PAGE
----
Samantha, the main character in Swollen, is a runner. Are you?
No. Absolutely not. I despise exercise. My partner and I are buying a house right now, and I've been so stressed by it, I exercised the other day. I told my friend this, and she said, "I never thought I'd hear those words leave your mouth." I like to hike and to walk, but if it involves any sort of bouncing, I'm not into it.
I often say that in high school I was too busy ditching class and smoking cigarettes to consider being a cross country runner. But athletes fascinate me. In high school I found it amazing that these people would go to other schools to compete and that they would practice in their spare time.
The idea for Sam came as I was driving in La Jolla one day and saw the La Jolla High cross country team running on the city streets toward the beach. There were winning girls and losing girls and the middle girls. I watched them for a moment and wondered about those middle girls. I was a middle girl and I wanted to tell that story. Those girls looked so serious and focused and I thought, wow, what's that like. And then I began my book.
Chloe, Sam's best friend, has her own stories and secrets. Would you ever write sequels or companions to any of your previous works?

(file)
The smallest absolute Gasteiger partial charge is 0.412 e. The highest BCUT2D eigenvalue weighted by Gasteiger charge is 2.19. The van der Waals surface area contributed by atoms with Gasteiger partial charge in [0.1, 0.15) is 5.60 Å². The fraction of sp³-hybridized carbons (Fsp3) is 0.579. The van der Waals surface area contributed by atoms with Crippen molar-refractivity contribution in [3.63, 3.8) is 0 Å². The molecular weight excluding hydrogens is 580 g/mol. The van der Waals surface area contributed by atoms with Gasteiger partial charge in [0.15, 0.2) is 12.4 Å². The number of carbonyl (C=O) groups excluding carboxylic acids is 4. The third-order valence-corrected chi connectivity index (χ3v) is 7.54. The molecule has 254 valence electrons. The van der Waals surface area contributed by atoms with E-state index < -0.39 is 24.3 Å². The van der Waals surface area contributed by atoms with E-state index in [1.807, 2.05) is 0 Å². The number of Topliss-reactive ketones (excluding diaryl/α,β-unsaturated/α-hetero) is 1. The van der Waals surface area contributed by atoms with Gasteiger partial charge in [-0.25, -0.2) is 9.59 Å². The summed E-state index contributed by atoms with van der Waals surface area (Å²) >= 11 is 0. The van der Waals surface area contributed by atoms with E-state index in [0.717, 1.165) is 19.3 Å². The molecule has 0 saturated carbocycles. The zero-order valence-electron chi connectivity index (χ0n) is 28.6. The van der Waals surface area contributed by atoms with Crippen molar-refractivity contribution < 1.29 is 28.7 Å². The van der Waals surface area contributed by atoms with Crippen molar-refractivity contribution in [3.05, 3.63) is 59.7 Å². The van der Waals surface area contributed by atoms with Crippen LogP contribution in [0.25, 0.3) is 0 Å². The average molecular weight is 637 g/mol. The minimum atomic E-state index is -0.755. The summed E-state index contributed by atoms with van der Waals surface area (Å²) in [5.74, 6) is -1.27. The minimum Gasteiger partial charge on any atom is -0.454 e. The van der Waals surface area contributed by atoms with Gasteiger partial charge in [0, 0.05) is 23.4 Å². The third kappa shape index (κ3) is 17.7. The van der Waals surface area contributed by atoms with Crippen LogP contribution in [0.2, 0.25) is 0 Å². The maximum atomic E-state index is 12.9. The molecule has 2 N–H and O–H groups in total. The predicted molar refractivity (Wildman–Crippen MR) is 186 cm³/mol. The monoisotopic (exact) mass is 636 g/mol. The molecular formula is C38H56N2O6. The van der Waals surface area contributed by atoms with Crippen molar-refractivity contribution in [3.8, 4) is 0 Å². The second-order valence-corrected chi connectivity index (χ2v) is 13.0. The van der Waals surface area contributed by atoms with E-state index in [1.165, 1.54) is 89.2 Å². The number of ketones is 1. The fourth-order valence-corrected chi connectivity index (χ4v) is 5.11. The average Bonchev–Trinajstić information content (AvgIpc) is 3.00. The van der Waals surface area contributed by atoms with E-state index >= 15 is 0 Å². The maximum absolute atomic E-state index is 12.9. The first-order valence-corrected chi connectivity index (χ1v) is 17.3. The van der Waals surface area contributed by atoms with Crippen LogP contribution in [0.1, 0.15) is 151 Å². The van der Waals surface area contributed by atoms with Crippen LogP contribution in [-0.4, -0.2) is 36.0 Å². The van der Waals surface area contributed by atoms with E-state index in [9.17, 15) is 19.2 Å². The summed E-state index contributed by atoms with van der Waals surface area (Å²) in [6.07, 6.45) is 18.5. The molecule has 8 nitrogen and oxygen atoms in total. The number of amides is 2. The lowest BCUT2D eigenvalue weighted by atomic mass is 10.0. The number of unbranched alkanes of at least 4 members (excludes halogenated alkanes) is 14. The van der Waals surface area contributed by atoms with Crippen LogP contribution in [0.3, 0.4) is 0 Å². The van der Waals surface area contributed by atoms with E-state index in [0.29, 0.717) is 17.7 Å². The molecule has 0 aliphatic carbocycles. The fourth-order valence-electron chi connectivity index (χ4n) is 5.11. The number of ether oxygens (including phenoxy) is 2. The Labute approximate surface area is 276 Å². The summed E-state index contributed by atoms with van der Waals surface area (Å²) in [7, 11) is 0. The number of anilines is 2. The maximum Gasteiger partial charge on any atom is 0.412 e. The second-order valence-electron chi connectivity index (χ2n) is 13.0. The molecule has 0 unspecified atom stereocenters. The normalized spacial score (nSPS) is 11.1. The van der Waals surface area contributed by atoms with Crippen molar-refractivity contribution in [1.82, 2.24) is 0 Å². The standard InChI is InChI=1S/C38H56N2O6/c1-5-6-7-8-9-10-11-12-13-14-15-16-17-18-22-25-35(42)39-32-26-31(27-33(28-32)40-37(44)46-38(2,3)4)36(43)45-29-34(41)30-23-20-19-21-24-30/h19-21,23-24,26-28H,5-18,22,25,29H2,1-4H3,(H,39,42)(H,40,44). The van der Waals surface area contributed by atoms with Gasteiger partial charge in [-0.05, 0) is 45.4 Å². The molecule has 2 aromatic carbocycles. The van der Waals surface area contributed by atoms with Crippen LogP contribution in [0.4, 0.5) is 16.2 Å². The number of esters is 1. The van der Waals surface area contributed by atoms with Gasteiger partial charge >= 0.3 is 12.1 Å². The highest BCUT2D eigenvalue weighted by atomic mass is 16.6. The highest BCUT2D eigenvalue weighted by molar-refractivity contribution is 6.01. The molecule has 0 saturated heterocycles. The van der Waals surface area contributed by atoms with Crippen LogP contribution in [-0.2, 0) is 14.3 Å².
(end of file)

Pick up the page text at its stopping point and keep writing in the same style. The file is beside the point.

I don't think I could go back to Swollen. That high school and San Diego itself hold too many painful memories. I was really tormented while writing that book. I was revisiting a relationship that was so passionate, so full of love and anger and that had ended years before.
San Diego itself is hard for me to return to even for a visit. I see my hometown and it's so totally changed, in my opinion, for the worst and I don't want to be there even for a day. My partner and I moved from San Francisco back to Southern California. We haven't been here a full year and we've bought a house in Portland to escape.
As for Chloe, she has something bad happening with her brother, she has her cutting, she certainly deserves her own book, but I can't return to that high school. I do love the way she looks. I love complexity of her skin, her face is so pretty, but her back is so scarred.